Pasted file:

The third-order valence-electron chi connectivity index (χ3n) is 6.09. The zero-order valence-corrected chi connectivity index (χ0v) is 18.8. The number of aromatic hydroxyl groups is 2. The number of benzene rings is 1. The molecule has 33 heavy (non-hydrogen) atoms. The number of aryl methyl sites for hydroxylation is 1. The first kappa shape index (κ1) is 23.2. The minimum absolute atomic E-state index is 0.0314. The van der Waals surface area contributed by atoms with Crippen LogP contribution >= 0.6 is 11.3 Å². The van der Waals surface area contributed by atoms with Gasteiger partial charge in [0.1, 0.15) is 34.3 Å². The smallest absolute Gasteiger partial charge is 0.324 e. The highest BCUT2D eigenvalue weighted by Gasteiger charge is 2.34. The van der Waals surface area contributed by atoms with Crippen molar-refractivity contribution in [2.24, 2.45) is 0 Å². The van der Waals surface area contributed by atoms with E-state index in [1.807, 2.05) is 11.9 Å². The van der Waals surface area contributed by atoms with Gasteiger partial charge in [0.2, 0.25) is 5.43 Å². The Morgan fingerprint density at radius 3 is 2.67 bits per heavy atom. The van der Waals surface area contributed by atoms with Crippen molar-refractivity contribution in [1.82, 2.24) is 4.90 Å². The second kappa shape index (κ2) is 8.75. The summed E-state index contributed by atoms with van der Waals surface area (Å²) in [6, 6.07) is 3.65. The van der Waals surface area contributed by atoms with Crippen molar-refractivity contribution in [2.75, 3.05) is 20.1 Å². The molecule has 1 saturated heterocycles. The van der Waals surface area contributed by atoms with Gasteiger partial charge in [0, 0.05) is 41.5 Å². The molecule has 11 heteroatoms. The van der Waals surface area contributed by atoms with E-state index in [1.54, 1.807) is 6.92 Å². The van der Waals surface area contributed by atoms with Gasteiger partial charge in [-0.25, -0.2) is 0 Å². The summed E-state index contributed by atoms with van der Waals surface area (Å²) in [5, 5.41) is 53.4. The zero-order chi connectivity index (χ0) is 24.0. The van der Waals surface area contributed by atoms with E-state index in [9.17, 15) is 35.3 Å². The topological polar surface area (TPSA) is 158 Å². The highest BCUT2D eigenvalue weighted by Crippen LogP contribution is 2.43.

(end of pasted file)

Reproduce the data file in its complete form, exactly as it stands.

The third-order valence-electron chi connectivity index (χ3n) is 6.09. The zero-order valence-corrected chi connectivity index (χ0v) is 18.8. The number of aromatic hydroxyl groups is 2. The number of benzene rings is 1. The molecule has 33 heavy (non-hydrogen) atoms. The number of aryl methyl sites for hydroxylation is 1. The first kappa shape index (κ1) is 23.2. The minimum absolute atomic E-state index is 0.0314. The van der Waals surface area contributed by atoms with Crippen LogP contribution >= 0.6 is 11.3 Å². The van der Waals surface area contributed by atoms with Gasteiger partial charge in [0.1, 0.15) is 34.3 Å². The smallest absolute Gasteiger partial charge is 0.324 e. The highest BCUT2D eigenvalue weighted by Gasteiger charge is 2.34. The van der Waals surface area contributed by atoms with Crippen molar-refractivity contribution in [2.24, 2.45) is 0 Å². The van der Waals surface area contributed by atoms with E-state index in [1.807, 2.05) is 11.9 Å². The van der Waals surface area contributed by atoms with Gasteiger partial charge in [0.2, 0.25) is 5.43 Å². The Morgan fingerprint density at radius 3 is 2.67 bits per heavy atom. The van der Waals surface area contributed by atoms with Crippen molar-refractivity contribution in [1.82, 2.24) is 4.90 Å². The second kappa shape index (κ2) is 8.75. The summed E-state index contributed by atoms with van der Waals surface area (Å²) in [6, 6.07) is 3.65. The van der Waals surface area contributed by atoms with Crippen molar-refractivity contribution in [2.75, 3.05) is 20.1 Å². The molecule has 1 saturated heterocycles. The van der Waals surface area contributed by atoms with Gasteiger partial charge in [0, 0.05) is 41.5 Å². The molecule has 11 heteroatoms. The van der Waals surface area contributed by atoms with E-state index in [1.54, 1.807) is 6.92 Å². The van der Waals surface area contributed by atoms with Gasteiger partial charge in [-0.25, -0.2) is 0 Å². The summed E-state index contributed by atoms with van der Waals surface area (Å²) in [5, 5.41) is 53.4. The zero-order chi connectivity index (χ0) is 24.0. The van der Waals surface area contributed by atoms with E-state index in [9.17, 15) is 35.3 Å². The topological polar surface area (TPSA) is 158 Å². The highest BCUT2D eigenvalue weighted by Crippen LogP contribution is 2.43.